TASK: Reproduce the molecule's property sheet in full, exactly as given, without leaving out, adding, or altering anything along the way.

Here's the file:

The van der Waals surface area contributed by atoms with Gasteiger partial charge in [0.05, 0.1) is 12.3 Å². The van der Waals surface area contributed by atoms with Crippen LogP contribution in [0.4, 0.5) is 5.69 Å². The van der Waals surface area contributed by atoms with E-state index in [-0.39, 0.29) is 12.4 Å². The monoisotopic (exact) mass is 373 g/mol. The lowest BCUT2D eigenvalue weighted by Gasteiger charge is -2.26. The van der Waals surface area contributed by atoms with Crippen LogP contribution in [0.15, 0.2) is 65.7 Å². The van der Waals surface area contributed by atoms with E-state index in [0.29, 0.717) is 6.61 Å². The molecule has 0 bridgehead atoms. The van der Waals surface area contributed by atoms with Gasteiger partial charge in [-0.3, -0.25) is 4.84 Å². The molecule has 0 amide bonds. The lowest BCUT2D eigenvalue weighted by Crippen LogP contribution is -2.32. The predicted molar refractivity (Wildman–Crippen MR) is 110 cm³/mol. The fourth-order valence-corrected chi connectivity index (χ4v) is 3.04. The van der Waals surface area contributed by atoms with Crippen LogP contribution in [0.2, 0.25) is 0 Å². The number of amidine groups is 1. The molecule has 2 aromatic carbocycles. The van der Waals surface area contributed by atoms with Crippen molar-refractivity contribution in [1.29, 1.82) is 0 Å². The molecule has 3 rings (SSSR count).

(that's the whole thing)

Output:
The van der Waals surface area contributed by atoms with Gasteiger partial charge in [0.05, 0.1) is 12.3 Å². The van der Waals surface area contributed by atoms with Crippen LogP contribution in [0.4, 0.5) is 5.69 Å². The van der Waals surface area contributed by atoms with E-state index in [-0.39, 0.29) is 12.4 Å². The monoisotopic (exact) mass is 373 g/mol. The lowest BCUT2D eigenvalue weighted by Gasteiger charge is -2.26. The van der Waals surface area contributed by atoms with Crippen LogP contribution in [0.15, 0.2) is 65.7 Å². The van der Waals surface area contributed by atoms with E-state index in [0.29, 0.717) is 6.61 Å². The molecule has 0 bridgehead atoms. The van der Waals surface area contributed by atoms with Gasteiger partial charge in [-0.3, -0.25) is 4.84 Å². The molecule has 0 amide bonds. The lowest BCUT2D eigenvalue weighted by Crippen LogP contribution is -2.32. The predicted molar refractivity (Wildman–Crippen MR) is 110 cm³/mol. The fourth-order valence-corrected chi connectivity index (χ4v) is 3.04. The van der Waals surface area contributed by atoms with Crippen LogP contribution in [0.2, 0.25) is 0 Å². The number of amidine groups is 1. The molecule has 2 aromatic carbocycles. The van der Waals surface area contributed by atoms with Crippen molar-refractivity contribution in [1.29, 1.82) is 0 Å². The molecule has 3 rings (SSSR count).